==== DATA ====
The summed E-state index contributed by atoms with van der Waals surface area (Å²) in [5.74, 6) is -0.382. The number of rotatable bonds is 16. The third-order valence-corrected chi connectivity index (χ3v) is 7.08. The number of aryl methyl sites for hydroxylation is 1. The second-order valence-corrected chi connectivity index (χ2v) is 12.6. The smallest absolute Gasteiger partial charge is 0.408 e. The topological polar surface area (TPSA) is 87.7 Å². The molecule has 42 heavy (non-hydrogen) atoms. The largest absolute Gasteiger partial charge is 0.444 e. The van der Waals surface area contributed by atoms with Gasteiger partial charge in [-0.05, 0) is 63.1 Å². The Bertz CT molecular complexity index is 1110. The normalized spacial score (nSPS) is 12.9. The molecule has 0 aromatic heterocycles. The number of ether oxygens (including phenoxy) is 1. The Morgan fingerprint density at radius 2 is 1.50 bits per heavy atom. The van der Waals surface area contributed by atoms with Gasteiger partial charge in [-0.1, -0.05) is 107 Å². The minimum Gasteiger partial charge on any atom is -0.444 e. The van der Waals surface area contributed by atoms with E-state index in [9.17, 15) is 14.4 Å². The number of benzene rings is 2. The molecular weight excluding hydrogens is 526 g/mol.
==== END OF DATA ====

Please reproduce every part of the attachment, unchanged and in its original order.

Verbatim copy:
The summed E-state index contributed by atoms with van der Waals surface area (Å²) in [5.74, 6) is -0.382. The number of rotatable bonds is 16. The third-order valence-corrected chi connectivity index (χ3v) is 7.08. The number of aryl methyl sites for hydroxylation is 1. The second-order valence-corrected chi connectivity index (χ2v) is 12.6. The smallest absolute Gasteiger partial charge is 0.408 e. The topological polar surface area (TPSA) is 87.7 Å². The molecule has 42 heavy (non-hydrogen) atoms. The largest absolute Gasteiger partial charge is 0.444 e. The van der Waals surface area contributed by atoms with Gasteiger partial charge in [-0.05, 0) is 63.1 Å². The Bertz CT molecular complexity index is 1110. The normalized spacial score (nSPS) is 12.9. The molecule has 0 aromatic heterocycles. The number of ether oxygens (including phenoxy) is 1. The Morgan fingerprint density at radius 2 is 1.50 bits per heavy atom. The van der Waals surface area contributed by atoms with Gasteiger partial charge in [-0.1, -0.05) is 107 Å². The minimum Gasteiger partial charge on any atom is -0.444 e. The van der Waals surface area contributed by atoms with E-state index in [9.17, 15) is 14.4 Å². The number of benzene rings is 2. The molecular weight excluding hydrogens is 526 g/mol.